Companies routinely collect information about you every time you go online, and hackers and other bad guys are always trying to access the personal information you share. Protecting your privacy and staying one step ahead of the data thieves is not easy. The only way to be 100 percent safe is to unplug from the Internet entirely, but that is not an option for most of us. The Internet provides a myriad of modern conveniences, and few of us are willing to give it up in the name of security and privacy.
You do not have to unplug your computer or live a totally offline life to keep your personal data private. There are some proven ways to safeguard your personal information while still enjoying everything the Internet has to offer.
Stick with Secure Connections
Using an unsecured Wi-Fi hotspot for email, online banking and other private communications is the online equivalent of sharing your deepest secrets on a party line. Party lines were common in the early days of the telephone, and they allowed neighbors to listen in, and join in, on the conversations of friends and strangers alike. If you are doing your online banking at the local coffee shop, you are broadcasting your data in just the same way.
That is because hackers can easily listen in and capture traffic sent over a public Wi-Fi connection. The tools hackers need to tap into Wi-Fi connections are readily available, and it does not take a skilled hacker to bypass the basic security public sites use. Free Wi-Fi connections are fine for general web surfing, but you should avoid visiting any website that requires a password and sites that ask for personally identifiable data.
Watch What You Put in the Cloud
Cloud storage services like iCloud and DropBox are wonderful innovations, but they could also put your private data at risk. Users may assume that everything they upload to the cloud, from tax returns to corporate documents, are fully encrypted, but that is not necessarily the case.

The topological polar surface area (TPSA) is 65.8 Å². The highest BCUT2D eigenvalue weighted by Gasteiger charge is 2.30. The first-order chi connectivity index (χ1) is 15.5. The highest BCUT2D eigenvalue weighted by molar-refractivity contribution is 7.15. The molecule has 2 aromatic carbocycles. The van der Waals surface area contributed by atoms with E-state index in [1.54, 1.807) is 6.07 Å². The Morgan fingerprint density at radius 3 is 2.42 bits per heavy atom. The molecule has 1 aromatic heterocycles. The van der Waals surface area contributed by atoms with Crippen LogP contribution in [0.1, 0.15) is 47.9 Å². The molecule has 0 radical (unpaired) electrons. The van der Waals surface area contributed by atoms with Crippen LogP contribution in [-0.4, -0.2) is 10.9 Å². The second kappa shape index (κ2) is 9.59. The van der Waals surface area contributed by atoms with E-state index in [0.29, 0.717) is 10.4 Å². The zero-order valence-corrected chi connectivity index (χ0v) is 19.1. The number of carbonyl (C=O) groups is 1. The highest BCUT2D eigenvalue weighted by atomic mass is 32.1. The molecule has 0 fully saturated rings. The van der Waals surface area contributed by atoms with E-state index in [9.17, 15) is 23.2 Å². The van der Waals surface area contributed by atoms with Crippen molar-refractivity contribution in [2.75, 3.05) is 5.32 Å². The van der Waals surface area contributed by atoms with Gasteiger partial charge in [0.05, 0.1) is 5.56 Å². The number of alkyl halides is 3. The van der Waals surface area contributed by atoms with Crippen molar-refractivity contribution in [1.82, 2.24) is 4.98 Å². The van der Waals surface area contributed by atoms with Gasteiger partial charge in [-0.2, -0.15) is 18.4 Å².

Once you upload your documents to the cloud, you have very limited control over how they are stored. The documents may be securely encrypted, or they may sit on the company’s servers with no encryption at all. In the end, it is simply not worth the risk.
Cloud storage is great for some things, like vacation photos or general text documents, but be careful what you put there. Avoid storing documents of a highly personal nature, including anything that contains your Social Security number or other personal information. If you have already stored such documents in the cloud, removing them can protect your privacy in the event of a data breach.
Insist on Two-Layer Data Protection
When you set up an online banking application or request online access to your brokerage account, you should be asked to create a series of personal questions to verify identity. That extra layer of security helps safeguard your private information and prevent hackers from logging on even if they somehow get your password.
You can register your own computer with online banking and brokerage sites and bypass the security questions on subsequent logins. Be sure to make the answers to the security questions hard to guess; avoid obvious questions and others would know the answers to. The more care you put into the security questions, the safer you will be online.
It goes without saying that you need to use strong passwords with capital letters, special characters and other security features. You can check the strength of proposed passwords at a number of websites, and that can help you keep your data even more secure.